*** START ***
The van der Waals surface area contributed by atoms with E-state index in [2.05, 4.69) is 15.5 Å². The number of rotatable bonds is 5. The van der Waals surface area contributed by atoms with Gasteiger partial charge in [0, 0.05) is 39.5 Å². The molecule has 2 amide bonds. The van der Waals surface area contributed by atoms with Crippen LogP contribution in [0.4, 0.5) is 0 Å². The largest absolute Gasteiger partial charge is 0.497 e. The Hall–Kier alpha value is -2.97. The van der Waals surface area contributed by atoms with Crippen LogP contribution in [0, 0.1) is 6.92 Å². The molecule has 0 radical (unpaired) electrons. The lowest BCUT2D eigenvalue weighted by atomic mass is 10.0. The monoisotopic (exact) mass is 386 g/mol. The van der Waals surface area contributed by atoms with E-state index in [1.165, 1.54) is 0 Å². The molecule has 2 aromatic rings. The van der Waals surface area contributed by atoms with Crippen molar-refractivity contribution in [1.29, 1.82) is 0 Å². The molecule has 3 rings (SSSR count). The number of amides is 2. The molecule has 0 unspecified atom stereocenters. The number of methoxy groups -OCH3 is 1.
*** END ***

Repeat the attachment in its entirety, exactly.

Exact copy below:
The van der Waals surface area contributed by atoms with E-state index in [2.05, 4.69) is 15.5 Å². The number of rotatable bonds is 5. The van der Waals surface area contributed by atoms with Gasteiger partial charge in [0, 0.05) is 39.5 Å². The molecule has 2 amide bonds. The van der Waals surface area contributed by atoms with Crippen LogP contribution in [0.4, 0.5) is 0 Å². The largest absolute Gasteiger partial charge is 0.497 e. The Hall–Kier alpha value is -2.97. The van der Waals surface area contributed by atoms with Crippen LogP contribution in [0, 0.1) is 6.92 Å². The molecule has 0 radical (unpaired) electrons. The lowest BCUT2D eigenvalue weighted by atomic mass is 10.0. The monoisotopic (exact) mass is 386 g/mol. The van der Waals surface area contributed by atoms with E-state index in [1.165, 1.54) is 0 Å². The molecule has 2 aromatic rings. The van der Waals surface area contributed by atoms with Crippen molar-refractivity contribution in [1.29, 1.82) is 0 Å². The molecule has 3 rings (SSSR count). The number of amides is 2. The molecule has 0 unspecified atom stereocenters. The number of methoxy groups -OCH3 is 1.